Photo by Melody

PlantFiles: Winter Squash, Butternut Squash
Cucurbita moschata 'Waltham'

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Family: Cucurbitaceae (koo-ker-bih-TAY-see-ee) (Info)
Genus: Cucurbita (koo-KER-bih-ta) (Info)
Species: moschata (MOSS-kuh-ta) (Info)
Cultivar: Waltham

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6 vendors have this plant for sale.

23 members have or want this plant for trade.

Type:
Butternut (winter)

Height:
12-18 in. (30-45 cm)

Spacing:
4-6 ft. (1.2-1.8 m)

Days to Maturity:
111 to 120 days

Mature Skin Color:
Cream
Yellow

Size:
2 to 3 pounds (1 to 2 kg)
4 to 6 pounds (2 to 3 kg)

Habit:
Vining

Disease Resistance:
Unknown - Tell us

Seed Type:
Open Pollinated

Other details:
Average Water Needs; Water regularly; do not overwater

Soil pH requirements:
6.1 to 6.5 (mildly acidic)
6.6 to 7.5 (neutral)

Propagation Methods:
From seed; sow indoors before last frost
From seed; direct sow after last frost

Seed Collecting:
Allow unblemished fruit to ripen; clean and dry seeds

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Profile:

6 positives
5 neutrals
No negatives

Gardeners' Notes:

RatingAuthorContent
Positive BlackEarthSquid On Sep 23, 2013, BlackEarthSquid from Black Earth, WI wrote:

These are fantastic. Everyone has said a lot about yield and how vigorous they are, so I will just say how LONG they keep - all winter and then some. I was eating these squashes the following April after harvest! And, they taste delicious. Buttery, sweet and tasty, they need almost no seasoning. And certainly butter on your butternut is optional =)
Your mileage may vary, but we love the Walthams.

Positive 3wer4c On Jun 15, 2011, 3wer4c from Leetonia, OH wrote:

These plants produce well. We picked the squash at the end of August last year and many fruit are still keeping.

Neutral CapeCodGreen On May 12, 2009, CapeCodGreen from West Barnstable, MA wrote:

I have grown Waltham butternut in three different locations in southeastern Massachusetts (Plympton, Pembroke, and currently on Cape Cod). Normally I have been successful with 3-5 fruits per vine. Last summer productivity dipped to one fruit per vine. I suspect I have a virus in my soil that's destroying the vine prematurely. I've checked for borers and there were none. My pumpkins and summer squash suffered the same fate. Lettuces, beans, tomatoes, eggplant, cucumbers, peppers, were all fine.

Neutral lssfishhunter On Jan 30, 2009, lssfishhunter from Jonesville, SC (Zone 7b) wrote:

Vines keep growing and growing producing a good many butternuts. Taste is good.

Positive Spriggin On Jun 18, 2007, Spriggin from Selma, OR wrote:

Prolific and great tasting. Stores well into the next season.

Neutral berrygirl On Mar 3, 2007, berrygirl from Braselton, GA (Zone 7b) wrote:

It was an AAS winner in 1970 and is "the result of years of patient refinement and selection by Bob Young of Waltham, Mass.

Positive biscombe On Nov 12, 2006, biscombe from Orgiva, Granada
Spain wrote:

This was a big hit in my garden this year! A great keeper, lovely sweet taste and was the best producer in our squash plot!

Positive pajaritomt On Jul 30, 2006, pajaritomt from Los Alamos, NM (Zone 5a) wrote:

This is one of my family favorites. I grow more every year and never have enough. I learned that it is better to leave them on the vine until the vine dies, then store a couple weeks more in a cook but frost free area so they will ripen. Deborah Madison says in one of her books that it is the best American squash.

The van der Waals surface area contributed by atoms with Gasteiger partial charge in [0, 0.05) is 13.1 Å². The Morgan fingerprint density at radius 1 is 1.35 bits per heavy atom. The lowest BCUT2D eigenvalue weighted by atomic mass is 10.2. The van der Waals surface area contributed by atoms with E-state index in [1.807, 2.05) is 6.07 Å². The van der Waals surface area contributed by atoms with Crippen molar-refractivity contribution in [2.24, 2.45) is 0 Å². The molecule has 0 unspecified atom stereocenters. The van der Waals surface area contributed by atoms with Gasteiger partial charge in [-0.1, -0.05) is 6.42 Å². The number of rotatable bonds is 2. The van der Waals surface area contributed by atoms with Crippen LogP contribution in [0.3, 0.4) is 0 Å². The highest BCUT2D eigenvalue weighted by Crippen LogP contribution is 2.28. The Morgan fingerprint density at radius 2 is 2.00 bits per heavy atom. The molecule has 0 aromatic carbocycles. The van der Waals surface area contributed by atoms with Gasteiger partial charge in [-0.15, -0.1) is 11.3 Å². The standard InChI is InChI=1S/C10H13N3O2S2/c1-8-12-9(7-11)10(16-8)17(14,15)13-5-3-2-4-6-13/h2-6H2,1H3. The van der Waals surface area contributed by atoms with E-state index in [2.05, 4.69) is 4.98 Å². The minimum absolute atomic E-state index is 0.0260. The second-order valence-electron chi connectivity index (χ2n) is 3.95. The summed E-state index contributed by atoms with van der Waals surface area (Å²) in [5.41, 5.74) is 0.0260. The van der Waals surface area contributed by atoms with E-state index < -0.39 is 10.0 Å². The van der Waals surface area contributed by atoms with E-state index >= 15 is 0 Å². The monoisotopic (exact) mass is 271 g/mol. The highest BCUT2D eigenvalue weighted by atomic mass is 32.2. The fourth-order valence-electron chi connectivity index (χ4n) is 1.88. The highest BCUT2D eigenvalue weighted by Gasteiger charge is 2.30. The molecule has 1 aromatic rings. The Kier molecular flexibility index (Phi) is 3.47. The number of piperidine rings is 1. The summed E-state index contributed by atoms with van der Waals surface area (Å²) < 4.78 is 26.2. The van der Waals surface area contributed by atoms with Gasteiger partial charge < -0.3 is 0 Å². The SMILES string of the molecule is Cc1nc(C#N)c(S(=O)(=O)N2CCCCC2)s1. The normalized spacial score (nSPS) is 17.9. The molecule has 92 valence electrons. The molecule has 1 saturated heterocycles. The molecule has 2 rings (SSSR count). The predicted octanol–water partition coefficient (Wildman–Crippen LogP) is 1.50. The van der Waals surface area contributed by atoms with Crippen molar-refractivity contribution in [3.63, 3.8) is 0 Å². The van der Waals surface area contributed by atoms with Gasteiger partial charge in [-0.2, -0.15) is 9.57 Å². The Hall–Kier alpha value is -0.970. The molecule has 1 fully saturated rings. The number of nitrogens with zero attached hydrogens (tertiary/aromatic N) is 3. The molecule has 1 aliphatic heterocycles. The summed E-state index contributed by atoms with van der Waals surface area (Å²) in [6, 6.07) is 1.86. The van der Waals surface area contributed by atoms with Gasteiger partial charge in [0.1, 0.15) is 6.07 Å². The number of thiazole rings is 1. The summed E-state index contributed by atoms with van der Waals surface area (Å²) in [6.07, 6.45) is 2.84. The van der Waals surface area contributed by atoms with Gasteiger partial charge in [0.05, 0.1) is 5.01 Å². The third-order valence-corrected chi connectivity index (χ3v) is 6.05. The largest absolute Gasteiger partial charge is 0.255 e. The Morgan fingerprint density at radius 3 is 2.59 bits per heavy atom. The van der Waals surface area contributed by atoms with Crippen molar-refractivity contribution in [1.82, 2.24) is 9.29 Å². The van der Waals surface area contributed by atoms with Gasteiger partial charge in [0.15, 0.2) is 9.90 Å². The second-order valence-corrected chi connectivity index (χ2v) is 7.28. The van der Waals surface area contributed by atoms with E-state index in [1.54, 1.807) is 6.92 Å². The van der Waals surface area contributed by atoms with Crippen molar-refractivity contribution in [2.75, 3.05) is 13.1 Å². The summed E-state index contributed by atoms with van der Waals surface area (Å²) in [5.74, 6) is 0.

Neutral aswope On Dec 8, 2005, aswope from San Antonio, TX wrote:

Harvest before first frost or when ready. Leave 1-2 inches of stem attached.

Excellent for storing, and is great baked, steamed, broiled, mashed and in pies or custards. Store in a cool (45-55 degrees F.), dry place to prevent shrivel, lose weight, and to postpone spoilage as long as possible.

Excellent resistance to vine borers.

Plant late in the Spring when soil is warm and all danger of frost is gone. Cover when a threat of 40 degrees or cooler is present during Spring.

Vines range up to eight feet.

Positive melody On Apr 16, 2004, melody from Benton, KY (Zone 7a) wrote:

Tasty and productive. I couldn't ask for a better winter squash. They keep for long periods and bake up to a wonderful texture.

Neutral dave On Aug 21, 2001, dave wrote:

This is a winter squash noted for its longevity in storage, as well as it's unique buttery flavor.

Sow after all threat of frost is passed. Most varieties take 90 days to mature.

Regional...

This plant has been said to grow in the following regions:

,
Hartford, Alabama
Fayetteville, Arkansas
Durham, California
Hornbrook, California
Redding, California
Stafford Springs, Connecticut
Kamuela, Hawaii
Lahaina, Hawaii
Madison, Illinois
Blue Grass, Iowa
Shawnee Mission, Kansas
Benton, Kentucky
Brodhead, Kentucky
West Barnstable, Massachusetts
Bellaire, Michigan
Onamia, Minnesota
Blue Mountain, Mississippi
Lucedale, Mississippi
Saint Louis, Missouri
Clovis, New Mexico
Los Alamos, New Mexico
Santa Fe, New Mexico
Binghamton, New York
Buffalo, New York
Candler, North Carolina
Charlotte, North Carolina
Leetonia, Ohio
Vinton, Ohio
Selma, Oregon
Hatfield, Pennsylvania
Jonesville, South Carolina
Harrison, Tennessee
Lenoir City, Tennessee
Galena Park, Texas
Katy, Texas
Liberty Hill, Texas
San Antonio, Texas
Jensen, Utah
Grand Mound, Washington
Volga, West Virginia
Black Earth, Wisconsin



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